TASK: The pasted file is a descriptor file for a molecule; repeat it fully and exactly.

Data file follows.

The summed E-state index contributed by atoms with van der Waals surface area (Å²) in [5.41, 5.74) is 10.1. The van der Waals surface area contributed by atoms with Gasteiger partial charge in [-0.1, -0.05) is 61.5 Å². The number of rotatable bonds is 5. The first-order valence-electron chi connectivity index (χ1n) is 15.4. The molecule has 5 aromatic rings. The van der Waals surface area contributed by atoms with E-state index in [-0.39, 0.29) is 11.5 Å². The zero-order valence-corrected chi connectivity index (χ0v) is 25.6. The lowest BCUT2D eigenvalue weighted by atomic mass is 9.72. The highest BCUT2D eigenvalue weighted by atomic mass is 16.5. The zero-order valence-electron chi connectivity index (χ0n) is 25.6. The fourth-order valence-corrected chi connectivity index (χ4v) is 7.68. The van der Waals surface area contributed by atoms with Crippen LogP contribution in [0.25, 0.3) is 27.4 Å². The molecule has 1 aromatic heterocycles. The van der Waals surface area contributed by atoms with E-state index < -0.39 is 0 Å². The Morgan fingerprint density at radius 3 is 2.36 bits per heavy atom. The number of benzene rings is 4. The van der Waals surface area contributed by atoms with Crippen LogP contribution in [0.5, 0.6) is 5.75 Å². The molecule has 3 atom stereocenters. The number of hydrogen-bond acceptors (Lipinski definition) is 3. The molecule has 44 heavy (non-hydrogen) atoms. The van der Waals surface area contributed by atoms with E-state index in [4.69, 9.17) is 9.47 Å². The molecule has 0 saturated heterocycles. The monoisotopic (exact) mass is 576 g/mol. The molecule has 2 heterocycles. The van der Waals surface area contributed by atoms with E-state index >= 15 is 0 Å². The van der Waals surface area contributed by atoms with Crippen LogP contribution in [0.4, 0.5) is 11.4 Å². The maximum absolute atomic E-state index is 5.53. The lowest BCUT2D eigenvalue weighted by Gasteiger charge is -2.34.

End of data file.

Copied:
The summed E-state index contributed by atoms with van der Waals surface area (Å²) in [5.41, 5.74) is 10.1. The van der Waals surface area contributed by atoms with Gasteiger partial charge in [-0.1, -0.05) is 61.5 Å². The number of rotatable bonds is 5. The first-order valence-electron chi connectivity index (χ1n) is 15.4. The molecule has 5 aromatic rings. The van der Waals surface area contributed by atoms with E-state index in [-0.39, 0.29) is 11.5 Å². The zero-order valence-corrected chi connectivity index (χ0v) is 25.6. The lowest BCUT2D eigenvalue weighted by atomic mass is 9.72. The highest BCUT2D eigenvalue weighted by atomic mass is 16.5. The zero-order valence-electron chi connectivity index (χ0n) is 25.6. The fourth-order valence-corrected chi connectivity index (χ4v) is 7.68. The van der Waals surface area contributed by atoms with Crippen LogP contribution in [0.25, 0.3) is 27.4 Å². The molecule has 1 aromatic heterocycles. The van der Waals surface area contributed by atoms with E-state index < -0.39 is 0 Å². The Morgan fingerprint density at radius 3 is 2.36 bits per heavy atom. The number of benzene rings is 4. The van der Waals surface area contributed by atoms with Crippen LogP contribution in [0.5, 0.6) is 5.75 Å². The molecule has 3 atom stereocenters. The number of hydrogen-bond acceptors (Lipinski definition) is 3. The molecule has 44 heavy (non-hydrogen) atoms. The van der Waals surface area contributed by atoms with E-state index in [4.69, 9.17) is 9.47 Å². The molecule has 0 saturated heterocycles. The monoisotopic (exact) mass is 576 g/mol. The molecule has 2 heterocycles. The van der Waals surface area contributed by atoms with E-state index >= 15 is 0 Å². The van der Waals surface area contributed by atoms with Crippen LogP contribution in [0.4, 0.5) is 11.4 Å². The maximum absolute atomic E-state index is 5.53. The lowest BCUT2D eigenvalue weighted by Gasteiger charge is -2.34.